# Intervals

Intervals can be calculated between any two notes; if they are played together the interval is described as a harmonic interval and if they are played consecutively it is described as a melodic interval. It must be remembered that intervals are always calculated from the lowest note to the highest note. This applies even if the higher note is played before the lower note.

If you count up one note from the root of any scale, for example from C to D in C major, the interval is some kind of 2nd (always count the first note as one), likewise if you count up two notes, from C to E in C major, the interval is some kind of 3rd. This can be done for all notes of the scale resulting in the following intervals.

These intervals tell us the number from the root note to the respective steps of the scale but they don’t tell us the quality. The full names of the intervals are as follows

These same intervals are found in all major keys. In other words, if you treat the lower note of your interval as the root of a major scale and both notes are found in that major scale, then the interval will be one of the intervals listed above. For example, if we wanted to find out what this interval is

we know it is some kind of 5th, and because both notes are found in the key of C major we also know it is a Perfect 5th.

Likewise, the following interval is some kind of 3rd

because both notes are found in the key of C major we know it is a major 3rd.

We know it is some kind of 3rd but the B flat is clearly not part of G major. Before we find the quality of this interval perhaps we should look at  the following rules:

• If the upper note of a major interval is raised a semitone it becomes augmented
• If the upper note of a major interval is lowered a semitone it becomes minor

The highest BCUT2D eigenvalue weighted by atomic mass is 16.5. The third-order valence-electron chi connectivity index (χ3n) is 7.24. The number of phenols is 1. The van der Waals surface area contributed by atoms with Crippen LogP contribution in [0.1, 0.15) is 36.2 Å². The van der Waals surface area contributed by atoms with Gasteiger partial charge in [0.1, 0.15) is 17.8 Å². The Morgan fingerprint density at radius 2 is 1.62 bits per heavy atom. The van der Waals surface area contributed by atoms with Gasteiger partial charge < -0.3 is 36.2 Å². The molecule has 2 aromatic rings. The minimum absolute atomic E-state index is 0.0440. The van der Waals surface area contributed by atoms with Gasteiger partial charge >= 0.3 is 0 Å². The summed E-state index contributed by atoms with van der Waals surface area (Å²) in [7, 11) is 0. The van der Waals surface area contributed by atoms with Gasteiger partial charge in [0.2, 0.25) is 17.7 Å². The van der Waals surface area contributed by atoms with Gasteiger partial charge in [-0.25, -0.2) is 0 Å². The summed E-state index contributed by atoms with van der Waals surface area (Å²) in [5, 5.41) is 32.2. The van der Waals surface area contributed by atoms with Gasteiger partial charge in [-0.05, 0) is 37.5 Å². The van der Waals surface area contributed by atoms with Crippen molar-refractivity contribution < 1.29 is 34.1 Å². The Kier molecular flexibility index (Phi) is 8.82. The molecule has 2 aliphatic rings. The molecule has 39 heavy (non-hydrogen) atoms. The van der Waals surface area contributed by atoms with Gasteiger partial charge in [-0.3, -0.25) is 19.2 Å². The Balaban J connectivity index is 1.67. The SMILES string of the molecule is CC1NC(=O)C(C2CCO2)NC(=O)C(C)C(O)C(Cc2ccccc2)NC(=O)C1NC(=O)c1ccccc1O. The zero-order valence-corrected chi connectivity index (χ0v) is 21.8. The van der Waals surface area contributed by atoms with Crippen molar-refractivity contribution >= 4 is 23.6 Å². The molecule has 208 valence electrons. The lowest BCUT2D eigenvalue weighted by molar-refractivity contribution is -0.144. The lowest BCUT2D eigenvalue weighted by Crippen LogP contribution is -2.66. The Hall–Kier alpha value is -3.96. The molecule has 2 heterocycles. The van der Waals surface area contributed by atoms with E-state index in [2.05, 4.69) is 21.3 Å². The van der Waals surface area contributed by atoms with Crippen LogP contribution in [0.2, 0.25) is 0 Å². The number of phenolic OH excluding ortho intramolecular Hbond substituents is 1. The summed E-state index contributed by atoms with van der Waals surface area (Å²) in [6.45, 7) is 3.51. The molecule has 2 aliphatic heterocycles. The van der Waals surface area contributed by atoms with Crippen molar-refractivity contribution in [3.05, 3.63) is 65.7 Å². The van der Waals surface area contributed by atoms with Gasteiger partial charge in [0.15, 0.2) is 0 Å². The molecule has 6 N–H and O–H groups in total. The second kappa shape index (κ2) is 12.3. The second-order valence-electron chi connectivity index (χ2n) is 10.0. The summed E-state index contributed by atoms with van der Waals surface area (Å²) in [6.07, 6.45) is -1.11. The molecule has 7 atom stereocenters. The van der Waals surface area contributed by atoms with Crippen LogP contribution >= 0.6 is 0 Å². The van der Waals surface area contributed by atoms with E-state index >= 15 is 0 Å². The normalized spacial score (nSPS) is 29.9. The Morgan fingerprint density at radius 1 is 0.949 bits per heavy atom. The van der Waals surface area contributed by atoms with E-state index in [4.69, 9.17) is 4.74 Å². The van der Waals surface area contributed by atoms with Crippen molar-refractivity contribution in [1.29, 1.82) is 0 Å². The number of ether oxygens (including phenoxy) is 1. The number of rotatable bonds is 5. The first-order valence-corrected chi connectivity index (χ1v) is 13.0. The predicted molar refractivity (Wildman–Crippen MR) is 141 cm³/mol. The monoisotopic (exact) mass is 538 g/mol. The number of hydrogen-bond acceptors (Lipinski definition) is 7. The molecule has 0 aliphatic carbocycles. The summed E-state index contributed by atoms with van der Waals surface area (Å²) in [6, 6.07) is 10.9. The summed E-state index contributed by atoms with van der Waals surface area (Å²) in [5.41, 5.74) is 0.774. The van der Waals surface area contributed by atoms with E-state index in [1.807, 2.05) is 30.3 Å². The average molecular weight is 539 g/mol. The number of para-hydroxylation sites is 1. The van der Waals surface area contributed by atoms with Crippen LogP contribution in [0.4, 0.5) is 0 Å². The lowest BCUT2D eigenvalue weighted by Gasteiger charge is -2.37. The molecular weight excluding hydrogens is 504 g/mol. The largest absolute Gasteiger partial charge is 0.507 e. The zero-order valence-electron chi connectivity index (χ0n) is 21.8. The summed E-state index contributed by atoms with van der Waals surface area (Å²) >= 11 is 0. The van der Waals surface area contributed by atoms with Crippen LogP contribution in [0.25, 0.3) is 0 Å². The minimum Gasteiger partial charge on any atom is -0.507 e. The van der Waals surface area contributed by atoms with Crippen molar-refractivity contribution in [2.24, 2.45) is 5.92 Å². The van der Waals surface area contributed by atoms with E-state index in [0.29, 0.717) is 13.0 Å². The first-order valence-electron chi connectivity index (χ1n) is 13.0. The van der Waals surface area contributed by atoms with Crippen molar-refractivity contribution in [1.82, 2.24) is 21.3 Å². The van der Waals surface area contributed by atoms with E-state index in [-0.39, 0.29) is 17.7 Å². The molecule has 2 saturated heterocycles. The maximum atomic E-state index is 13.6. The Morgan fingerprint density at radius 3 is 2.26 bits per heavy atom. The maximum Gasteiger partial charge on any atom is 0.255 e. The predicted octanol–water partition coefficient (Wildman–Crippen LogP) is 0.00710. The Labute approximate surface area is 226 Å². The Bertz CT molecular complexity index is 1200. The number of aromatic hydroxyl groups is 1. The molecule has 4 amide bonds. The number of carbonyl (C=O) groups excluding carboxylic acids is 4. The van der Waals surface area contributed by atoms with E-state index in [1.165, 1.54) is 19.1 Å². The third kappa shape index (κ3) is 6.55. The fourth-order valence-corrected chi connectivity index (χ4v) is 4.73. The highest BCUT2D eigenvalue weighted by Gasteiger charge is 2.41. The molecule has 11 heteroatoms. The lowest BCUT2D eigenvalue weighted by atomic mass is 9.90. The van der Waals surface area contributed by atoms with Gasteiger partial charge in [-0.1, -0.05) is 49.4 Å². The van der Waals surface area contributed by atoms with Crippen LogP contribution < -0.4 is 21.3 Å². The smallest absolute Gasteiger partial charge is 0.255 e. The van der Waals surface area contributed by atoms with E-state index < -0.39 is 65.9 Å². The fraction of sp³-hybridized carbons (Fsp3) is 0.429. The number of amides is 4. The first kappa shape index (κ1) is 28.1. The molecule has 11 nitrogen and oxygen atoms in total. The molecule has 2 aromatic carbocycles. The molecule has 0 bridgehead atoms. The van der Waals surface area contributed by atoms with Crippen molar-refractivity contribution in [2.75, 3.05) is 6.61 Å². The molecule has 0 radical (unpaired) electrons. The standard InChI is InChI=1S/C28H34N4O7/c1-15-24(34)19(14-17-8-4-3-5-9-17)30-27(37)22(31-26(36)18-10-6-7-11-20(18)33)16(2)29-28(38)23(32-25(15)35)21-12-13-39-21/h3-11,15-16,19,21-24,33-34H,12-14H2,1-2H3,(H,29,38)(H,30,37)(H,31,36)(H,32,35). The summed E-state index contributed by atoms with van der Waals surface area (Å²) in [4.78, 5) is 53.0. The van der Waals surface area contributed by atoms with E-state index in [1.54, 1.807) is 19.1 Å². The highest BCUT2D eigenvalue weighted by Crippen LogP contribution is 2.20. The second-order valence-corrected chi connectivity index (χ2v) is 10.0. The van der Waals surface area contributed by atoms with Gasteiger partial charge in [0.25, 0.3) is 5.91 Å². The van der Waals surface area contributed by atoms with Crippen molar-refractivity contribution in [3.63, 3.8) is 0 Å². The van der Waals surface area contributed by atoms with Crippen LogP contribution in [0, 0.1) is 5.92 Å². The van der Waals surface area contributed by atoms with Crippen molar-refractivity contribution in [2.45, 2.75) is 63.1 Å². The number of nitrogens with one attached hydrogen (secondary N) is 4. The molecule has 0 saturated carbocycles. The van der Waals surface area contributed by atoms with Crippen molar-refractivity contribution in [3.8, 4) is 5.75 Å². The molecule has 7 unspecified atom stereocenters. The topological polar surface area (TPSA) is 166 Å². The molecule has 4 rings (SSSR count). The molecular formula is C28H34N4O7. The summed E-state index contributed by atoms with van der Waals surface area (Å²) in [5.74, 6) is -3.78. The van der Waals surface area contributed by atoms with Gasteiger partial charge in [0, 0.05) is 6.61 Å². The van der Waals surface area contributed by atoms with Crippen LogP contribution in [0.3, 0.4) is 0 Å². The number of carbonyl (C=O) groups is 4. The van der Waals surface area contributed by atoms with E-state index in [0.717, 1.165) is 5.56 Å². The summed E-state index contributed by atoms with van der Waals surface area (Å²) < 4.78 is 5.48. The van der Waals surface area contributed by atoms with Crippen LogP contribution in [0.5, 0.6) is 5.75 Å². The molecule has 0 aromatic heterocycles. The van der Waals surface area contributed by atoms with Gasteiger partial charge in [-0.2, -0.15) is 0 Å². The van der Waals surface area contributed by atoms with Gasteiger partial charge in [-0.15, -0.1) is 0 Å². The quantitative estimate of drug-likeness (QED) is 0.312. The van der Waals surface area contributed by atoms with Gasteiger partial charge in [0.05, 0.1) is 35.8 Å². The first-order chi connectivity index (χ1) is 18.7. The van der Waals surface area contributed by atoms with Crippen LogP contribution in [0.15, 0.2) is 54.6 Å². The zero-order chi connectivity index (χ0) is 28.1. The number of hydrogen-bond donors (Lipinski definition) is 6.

In our example, if the note was a B natural (part of a G major scale) the interval would be a major 3rd. Since the note is B flat we have lowered the major 3rd by a semitone so our interval is now a minor 3rd.

If the notes were G – D natural (both notes part of G major) the interval would be a perfect 5th. Let us consider the rules for perfect intervals:

• If the upper note of a perfect interval is raised a semitone it becomes augmented
• If the upper note of a perfect interval is lowered a semitone it becomes diminished

Our D has been lowered a semitone so the interval is a diminished 5th.

Looking at our minor 3rd example again

if we raise the minor 3rd we get a major 3rd, G – B natural, but if we lower a minor 3rd a semitone we get a diminished 3rd.

The preceding rules may be summarised as follows:

• When the upper note of a major interval is raised a semitone it becomes an augmented interval
• When the upper note of a major interval is lowered a semitone it becomes a minor interval
• When the upper note of a minor interval is raised a semitone it becomes a major interval
• When the upper note of a minor interval is lowered a semitone it becomes a diminished interval
• When the upper note of a perfect interval is raised a semitone it becomes an augmented interval
• When the upper note of a perfect interval is lowered a semitone it becomes a diminished interval

Intervals can also be made larger or smaller by lowering or raising the bottom note by a semitone. With our major 3rd example

if we lower the C by a semitone we get the following interval

Clearly the interval is now some kind of 4th, and because we know that E is found in the key of B major, the interval is a perfect 4th.

Likewise if we raise the C of our original example a semitone to C sharp

we now create a minor 3rd.

The preceding rules may be summarised as follows:

• If you raise the lower note of a perfect or minor interval by a semitone it becomes a diminished interval
• If you raise the lower note of a major interval by a semitone it becomes a minor interval
• If you lower the lower note of a perfect or major interval by a semitone it becomes an augmented interval
• If you lower the lower note of a minor interval by a semitone it becomes a major interval

Enharmonic Equivalents

Sometimes the same note may be spelt differently, for example D sharp and E flat have the same sound, these notes are enharmonic equivalents.

When finding intervals from a score it is important to consider how they are spelled, for example, in the following examples even though the intervals sound identical they are written differently

In the example on the left we know that some kind of G to some kind of D is a 5th so the interval is a diminished 5th. In the example on the right we know that some kind of G to some kind of a C is a 4th so the interval is an augmented 4th; different spellings but the same sound.

As with everything, the more you practice identifying these intervals the easier it will become. Also, don’t forget to learn the sounds of these intervals both harmonically and melodically.